The next attraction is a ton of fun to sit through. Short version: remember all the fancy and risky bike rides from, like, 75% of action movies? Now instead of seeing them from a helicopter-mounted camera we get to ride one. Well, it rides itself, but that’s semantics. We start out in a damp cave, utterly unsuitable for the some bleeping and blooping computer screens behind us (you actually have to turn your head, or you’ll miss them). What follows is a mad one-man race starting out of the cave (through waterfall, and with bats majestically flapping around) to the construction tunnels, to an underground road, to a nice cliffside-road…
The motorcycle is very nicely rendered, with just enough details to be visually interesting, but not enough to assault your eyes and distract you. I was very pleased to notice that the wheels aren’t hard-locked to the main body, but move on shock-absorbers the way they should. There is some sort of digital display on the bike too, though I wasn’t able to decipher what exactly was on it, had to watch the road, after all.
As an inconsequential comment: whoever is in control of the vehicle is a really lousy driver. He almost ran over an innocent city worker, caused a multiple car pileup, at least one car ended up on its roof, and that’s not to mention casual use of firearms against public property. Attempted vehicular manslaughter is hardly heroic.
Now we’re talking. The Underwater World is the undisputed highlight of the currently available attractions of G2A Land and the most visually and conceptually impressive adventure. So you have a tiny submersible, yeah? It doesn’t look very modern, I’d say it rests somewhere between steampunk and late 1950s, but I’m no expert. What is important is that it makes you feel like Captain Nemo crossed with Jacques Cousteau. Can’t put a price tag on that.
You are sitting in the captain’s chair, and only a glass dome in front of you keeps the full glory of the ocean from attacking you. And let me tell you: that is some gosh-darned pretty ocean, right there. The waters are bright and clear (until they aren’t, with good reason), the sea life looks beautiful: sharks swim around, manta rays float gracefully, there are even sea turtles casually swimming by. Brightly-colored anemones stretch their tendrils into the water, clownfish swim fleetingly around. The visuals are beautiful and I would gladly spend long hours just freely floating around. Alas, that is not to happen, because apparently the captain-explorer, whose figurative body you inhabit, has an agenda.
…in the yellow submarine, the yellow submarine…
After some time you reach darker waters and flooded ruins of some long-lost civilization. This section reminded me very much of the underrated Disney animation Atlantis: The Lost Empire. The style, the mood were all very similar. I will not reveal the surprise, because I’m nice like that. I’ll just say that holding your controller with force feedback on is a good idea. After some time we come back to the bright waters, and it’s even more stunning than in the beginning, with sun shining through, sea life fleeting. It’s spectacular.
Although the overall visuals are simply put stunning, in some areas I noticed a kind of a mesh-like pixelation that I did not see in other attractions. Maybe it’s the slower motion and different colors, or maybe my eyes just decided they hate me all of a sudden. It didn’t distract, and was only noticeable for a moment anyway, but I believe it bears mentioning. There was an occasional sprite instead of a full 3D model, but that only ever applied to some seaweed, where the general flat-ness would make a 3D model largely redundant. One way or another, in my humble opinion, the Underwater World is THE selling point of G2A Land, and I’d gladly see it expanded, maybe even into an interactive journey.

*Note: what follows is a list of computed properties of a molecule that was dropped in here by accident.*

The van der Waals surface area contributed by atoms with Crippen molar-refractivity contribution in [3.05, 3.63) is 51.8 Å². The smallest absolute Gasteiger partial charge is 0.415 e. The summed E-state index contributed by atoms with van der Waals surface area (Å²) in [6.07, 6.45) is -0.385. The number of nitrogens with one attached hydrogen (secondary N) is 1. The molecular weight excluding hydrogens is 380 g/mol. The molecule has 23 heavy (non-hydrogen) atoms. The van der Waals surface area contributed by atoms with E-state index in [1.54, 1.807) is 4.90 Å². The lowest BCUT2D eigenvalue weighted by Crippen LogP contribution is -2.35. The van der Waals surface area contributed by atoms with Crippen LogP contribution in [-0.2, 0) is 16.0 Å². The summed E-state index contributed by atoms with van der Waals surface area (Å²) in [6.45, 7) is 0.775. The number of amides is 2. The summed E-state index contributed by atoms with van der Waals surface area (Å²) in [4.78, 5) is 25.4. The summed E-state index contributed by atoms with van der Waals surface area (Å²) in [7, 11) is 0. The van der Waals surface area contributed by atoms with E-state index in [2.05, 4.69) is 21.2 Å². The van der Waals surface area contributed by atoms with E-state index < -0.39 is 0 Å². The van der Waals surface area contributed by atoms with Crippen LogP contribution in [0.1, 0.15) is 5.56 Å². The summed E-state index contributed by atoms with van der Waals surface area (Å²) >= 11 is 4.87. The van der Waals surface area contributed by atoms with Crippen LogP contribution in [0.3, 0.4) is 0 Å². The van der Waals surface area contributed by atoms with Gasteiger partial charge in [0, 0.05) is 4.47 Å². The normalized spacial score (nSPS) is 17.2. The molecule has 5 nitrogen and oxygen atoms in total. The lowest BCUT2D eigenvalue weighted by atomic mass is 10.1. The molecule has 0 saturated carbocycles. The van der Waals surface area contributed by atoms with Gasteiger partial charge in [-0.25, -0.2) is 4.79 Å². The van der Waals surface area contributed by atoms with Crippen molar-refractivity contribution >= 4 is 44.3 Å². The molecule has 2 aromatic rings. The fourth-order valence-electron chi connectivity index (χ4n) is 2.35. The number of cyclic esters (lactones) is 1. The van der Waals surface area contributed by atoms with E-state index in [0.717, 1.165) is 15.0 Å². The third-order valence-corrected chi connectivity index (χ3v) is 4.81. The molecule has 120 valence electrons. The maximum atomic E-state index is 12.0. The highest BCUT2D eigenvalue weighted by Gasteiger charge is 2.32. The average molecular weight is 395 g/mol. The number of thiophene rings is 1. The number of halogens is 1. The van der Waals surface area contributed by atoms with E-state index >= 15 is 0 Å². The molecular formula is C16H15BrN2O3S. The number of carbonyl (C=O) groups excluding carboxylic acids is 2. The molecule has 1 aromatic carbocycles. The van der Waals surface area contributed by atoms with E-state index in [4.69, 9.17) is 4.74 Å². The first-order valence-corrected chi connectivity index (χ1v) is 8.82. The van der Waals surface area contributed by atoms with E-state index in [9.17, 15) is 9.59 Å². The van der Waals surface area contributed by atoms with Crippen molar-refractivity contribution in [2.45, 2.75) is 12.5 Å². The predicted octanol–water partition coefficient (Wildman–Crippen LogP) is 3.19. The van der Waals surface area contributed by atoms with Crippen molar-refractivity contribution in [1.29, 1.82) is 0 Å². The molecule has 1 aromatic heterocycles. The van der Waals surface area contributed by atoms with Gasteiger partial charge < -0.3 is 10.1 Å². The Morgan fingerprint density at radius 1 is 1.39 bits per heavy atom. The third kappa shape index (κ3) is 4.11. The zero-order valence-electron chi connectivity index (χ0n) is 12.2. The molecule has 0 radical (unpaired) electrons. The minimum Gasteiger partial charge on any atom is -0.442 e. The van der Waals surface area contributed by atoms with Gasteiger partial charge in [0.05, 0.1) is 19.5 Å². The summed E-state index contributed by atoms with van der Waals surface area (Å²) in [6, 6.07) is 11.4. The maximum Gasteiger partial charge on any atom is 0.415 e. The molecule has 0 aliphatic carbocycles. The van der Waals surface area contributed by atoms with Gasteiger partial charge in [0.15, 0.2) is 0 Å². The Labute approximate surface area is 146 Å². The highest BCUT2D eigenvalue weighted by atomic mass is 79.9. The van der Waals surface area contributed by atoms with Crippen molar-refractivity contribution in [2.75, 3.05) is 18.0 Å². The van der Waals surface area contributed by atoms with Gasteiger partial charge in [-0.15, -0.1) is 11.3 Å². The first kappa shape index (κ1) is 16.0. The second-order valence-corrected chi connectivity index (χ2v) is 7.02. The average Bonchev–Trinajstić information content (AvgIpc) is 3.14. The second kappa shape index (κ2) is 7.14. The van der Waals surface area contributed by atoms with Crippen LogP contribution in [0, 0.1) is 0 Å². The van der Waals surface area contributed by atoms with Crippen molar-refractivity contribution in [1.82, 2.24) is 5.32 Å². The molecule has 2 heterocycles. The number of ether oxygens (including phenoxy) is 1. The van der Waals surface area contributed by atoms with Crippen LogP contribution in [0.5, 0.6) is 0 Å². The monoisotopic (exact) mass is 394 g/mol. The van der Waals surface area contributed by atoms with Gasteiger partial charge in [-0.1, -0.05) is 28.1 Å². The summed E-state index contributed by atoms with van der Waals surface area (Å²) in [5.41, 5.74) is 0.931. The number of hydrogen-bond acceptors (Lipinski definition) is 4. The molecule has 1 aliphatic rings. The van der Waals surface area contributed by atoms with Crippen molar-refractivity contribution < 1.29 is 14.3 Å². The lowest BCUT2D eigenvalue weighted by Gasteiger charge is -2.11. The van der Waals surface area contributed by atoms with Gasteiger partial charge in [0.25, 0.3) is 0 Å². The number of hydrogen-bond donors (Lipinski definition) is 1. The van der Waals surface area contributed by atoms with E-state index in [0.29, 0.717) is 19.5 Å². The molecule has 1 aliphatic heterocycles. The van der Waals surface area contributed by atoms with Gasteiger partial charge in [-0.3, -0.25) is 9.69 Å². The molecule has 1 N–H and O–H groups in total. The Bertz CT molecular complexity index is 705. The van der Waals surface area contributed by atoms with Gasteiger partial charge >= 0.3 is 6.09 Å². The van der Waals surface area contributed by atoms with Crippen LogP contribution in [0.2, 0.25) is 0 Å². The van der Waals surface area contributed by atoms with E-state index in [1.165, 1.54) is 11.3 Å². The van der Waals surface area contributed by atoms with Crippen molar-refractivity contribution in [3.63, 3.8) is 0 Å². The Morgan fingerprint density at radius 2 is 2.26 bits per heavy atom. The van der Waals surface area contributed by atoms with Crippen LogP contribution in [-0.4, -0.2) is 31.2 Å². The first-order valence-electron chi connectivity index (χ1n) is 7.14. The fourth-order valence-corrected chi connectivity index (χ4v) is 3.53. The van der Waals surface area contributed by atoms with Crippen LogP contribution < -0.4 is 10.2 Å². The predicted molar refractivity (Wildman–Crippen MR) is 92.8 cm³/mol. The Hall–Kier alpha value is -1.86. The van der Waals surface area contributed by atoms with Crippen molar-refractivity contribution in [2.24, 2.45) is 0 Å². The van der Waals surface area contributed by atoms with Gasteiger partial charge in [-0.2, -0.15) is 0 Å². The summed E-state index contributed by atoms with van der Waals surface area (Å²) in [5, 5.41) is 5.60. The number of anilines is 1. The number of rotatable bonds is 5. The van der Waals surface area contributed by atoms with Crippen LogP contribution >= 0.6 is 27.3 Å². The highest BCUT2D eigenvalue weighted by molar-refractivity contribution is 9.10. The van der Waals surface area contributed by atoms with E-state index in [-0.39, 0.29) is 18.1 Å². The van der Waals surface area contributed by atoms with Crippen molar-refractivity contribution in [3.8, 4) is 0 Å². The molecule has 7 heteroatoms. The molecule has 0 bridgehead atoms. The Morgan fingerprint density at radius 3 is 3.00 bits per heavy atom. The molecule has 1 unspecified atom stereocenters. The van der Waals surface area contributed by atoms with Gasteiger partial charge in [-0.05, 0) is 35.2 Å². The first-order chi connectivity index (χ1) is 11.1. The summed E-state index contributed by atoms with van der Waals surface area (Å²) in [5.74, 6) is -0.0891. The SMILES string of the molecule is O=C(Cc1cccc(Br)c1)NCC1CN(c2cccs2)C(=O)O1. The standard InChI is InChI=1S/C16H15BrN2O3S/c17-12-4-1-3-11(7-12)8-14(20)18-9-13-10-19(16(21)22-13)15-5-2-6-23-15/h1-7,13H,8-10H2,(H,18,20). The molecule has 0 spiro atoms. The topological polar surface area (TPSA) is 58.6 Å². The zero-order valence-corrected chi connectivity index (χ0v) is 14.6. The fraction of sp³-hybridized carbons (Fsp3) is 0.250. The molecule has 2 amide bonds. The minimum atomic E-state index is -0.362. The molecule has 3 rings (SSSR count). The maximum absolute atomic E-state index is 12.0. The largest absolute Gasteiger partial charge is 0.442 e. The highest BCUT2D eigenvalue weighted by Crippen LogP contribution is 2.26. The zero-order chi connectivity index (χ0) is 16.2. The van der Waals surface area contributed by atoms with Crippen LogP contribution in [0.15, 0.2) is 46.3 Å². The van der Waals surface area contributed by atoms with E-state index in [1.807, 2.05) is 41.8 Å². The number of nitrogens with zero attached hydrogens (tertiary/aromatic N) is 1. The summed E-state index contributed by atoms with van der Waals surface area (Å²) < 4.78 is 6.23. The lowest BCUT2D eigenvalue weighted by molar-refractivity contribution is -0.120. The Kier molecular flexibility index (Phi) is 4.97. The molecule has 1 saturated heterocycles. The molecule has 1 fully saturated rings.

One of the things that slightly bothered me, as largely a newcomer to VR, was the lack of any body substitute during the rides and in the cinema. We are simply a floating point in space. I addressed that when talking to the developer, and the answer made sense: there already is a risk of motion sickness (coming from the dissonance between your body not moving, but the brain seeing that it does, more or less). Seeing your motionless legs and arms would be only more distressing, so due to player feedback, bodies were ditched (virtual ones). There are plans to include moving arms when motion controls come. Support for Oculus Touch and analogous controller for HTV Vive is underway, but that’s still in the future.
I’ll take bats to mosquitoes every day
As for the motion sickness itself, I barely experienced it, a pleasant surprise after my previous brief VR encounter. There is a great sense of forward motion during the motorcycle ride, and my stomach dropped when the submersible moved from shallow waters to deeper ones, but otherwise I was fine. Everyone responds differently, of course, but there is hope for you.
G2A Land is a bit of a tough one to crack. The current offer is largely uneven. On one side we get the Great Cinema, which needs user movie library integration to be interesting. On the other, we have the Underwater World, which desperately needs its own spin-off, that’s how good it is. And then there are three distractions between them, each of them very well crafted and technically proficient, but neither managed to make an impression the little submarine adventure did. What G2A Land is, is a proof that “G2A can into Virtual Reality adventures”. There is a lot of things G2A Land could be in the future, as it has plenty of room to expand, including more interactivity and new locales. What specifically this future brings, all of us will see when it comes.
In addition to a full launch in Oculus Store, G2A Land is also on Steam Greenlight, hoping for release on Valve’s platform by popular vote. If you find the idea interesting, you can cast your votes here and maybe G2A Land will arrive on HTC Vive in near future.